Four in 10 say benefits of the process are exaggerated
Enthusiasm for BIM is on the slide with many in the industry saying the initiative is overhyped, according to Building’s latest annual BIM survey.
The number of respondents who said they planned to use BIM level 2 on their schemes fell slightly to 70% - down from the 73% recorded in 2016.
But 40% said the benefit of using BIM has been exaggerated, an increase on the 34% last year while the number of people admitting they did not derive any benefits from BIM edging up from 10% last time to 12%.
Last year, government rules about using BIM level 2 on all public sector schemes came into force but the number of respondents who said they were using the version actually declined by a percentage point to 43%.
But Mark Bew, who heads up the government’s Digital Built Britain programme and is chair of consultant PCSG, said he wasn’t worried by so-called BIM fatigue.
“People who don’t start learning will be left behind,” he added. “You will always have people who don’t want to jump because they believe they can make a profit without BIM but that won’t be the case for much longer.”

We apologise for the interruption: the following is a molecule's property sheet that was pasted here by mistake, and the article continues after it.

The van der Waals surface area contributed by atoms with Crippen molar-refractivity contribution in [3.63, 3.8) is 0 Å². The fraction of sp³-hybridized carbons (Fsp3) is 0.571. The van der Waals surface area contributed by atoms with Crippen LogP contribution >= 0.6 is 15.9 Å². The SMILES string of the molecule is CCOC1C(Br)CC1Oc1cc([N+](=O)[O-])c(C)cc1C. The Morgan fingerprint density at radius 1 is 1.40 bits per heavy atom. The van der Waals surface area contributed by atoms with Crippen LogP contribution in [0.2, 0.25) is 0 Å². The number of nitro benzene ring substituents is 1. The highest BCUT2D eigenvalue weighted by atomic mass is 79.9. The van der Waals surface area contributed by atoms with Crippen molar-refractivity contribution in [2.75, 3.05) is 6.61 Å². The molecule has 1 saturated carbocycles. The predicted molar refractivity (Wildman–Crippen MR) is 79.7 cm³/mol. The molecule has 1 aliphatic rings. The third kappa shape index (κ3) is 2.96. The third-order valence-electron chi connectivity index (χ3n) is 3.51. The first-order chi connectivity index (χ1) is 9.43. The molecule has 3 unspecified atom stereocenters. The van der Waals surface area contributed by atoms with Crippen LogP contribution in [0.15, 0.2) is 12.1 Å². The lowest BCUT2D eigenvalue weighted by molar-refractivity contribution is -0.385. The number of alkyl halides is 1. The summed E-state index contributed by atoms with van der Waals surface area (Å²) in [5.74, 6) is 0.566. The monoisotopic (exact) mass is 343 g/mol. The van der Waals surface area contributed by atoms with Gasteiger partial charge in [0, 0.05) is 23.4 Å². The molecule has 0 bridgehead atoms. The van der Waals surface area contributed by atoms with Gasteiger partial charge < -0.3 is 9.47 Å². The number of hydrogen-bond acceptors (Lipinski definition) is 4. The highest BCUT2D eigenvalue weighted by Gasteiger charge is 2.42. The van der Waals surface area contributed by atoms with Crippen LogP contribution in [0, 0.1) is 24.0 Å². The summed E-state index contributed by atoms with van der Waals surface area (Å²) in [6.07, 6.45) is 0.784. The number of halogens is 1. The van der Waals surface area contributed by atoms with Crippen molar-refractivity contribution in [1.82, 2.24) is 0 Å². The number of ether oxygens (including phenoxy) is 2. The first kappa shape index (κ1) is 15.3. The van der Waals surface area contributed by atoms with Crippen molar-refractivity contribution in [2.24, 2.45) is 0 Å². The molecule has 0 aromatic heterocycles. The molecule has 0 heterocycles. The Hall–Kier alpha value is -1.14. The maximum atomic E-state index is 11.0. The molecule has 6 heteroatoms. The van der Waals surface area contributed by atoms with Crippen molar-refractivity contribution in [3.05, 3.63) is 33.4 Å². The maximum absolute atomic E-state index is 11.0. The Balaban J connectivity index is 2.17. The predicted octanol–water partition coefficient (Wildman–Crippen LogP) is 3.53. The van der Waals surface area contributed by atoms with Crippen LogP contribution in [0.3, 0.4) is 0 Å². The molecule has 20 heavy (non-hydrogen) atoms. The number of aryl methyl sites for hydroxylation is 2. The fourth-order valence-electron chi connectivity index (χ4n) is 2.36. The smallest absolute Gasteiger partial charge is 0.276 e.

And Edónis Jesus, BIM lead at Lendlease, said more emphasis needed to be given to educating people about the wider benefits of BIM.
She said: “I think major education needs to be done. On a daily basis, I come across people who think BIM is just a tool, but the full benefits are in using the technology to reduce project risk, time and cost and increase quality.”
The results of the survey come as calls grow to embrace the use of Artificial Intelligence (AI) in the industry with Mark Farmer, the author of last year’s government report into the future of construction, repeating that the industry needs to move away from traditional methods of working and embrace initiatives such as BIM and AI.
“Construction is one of the least digitalised sectors in the economy despite its huge contribution to UK GDP,” he added. “The effectiveness of modern methods of building, such as digitally-led pre-manufacturing, and the use of BIM as we currently know it, both stand to be significantly and positively disrupted by the applied introduction of AI into the design, manufacture and construction process.”
A report from Mace this week suggested that technology such as robotics could replace up to 600,000 construction jobs over the next two decades. In the autumn budget later this month chancellor Philip Hammond is expected to promise more cash for research and development into sectors like AI and robotics.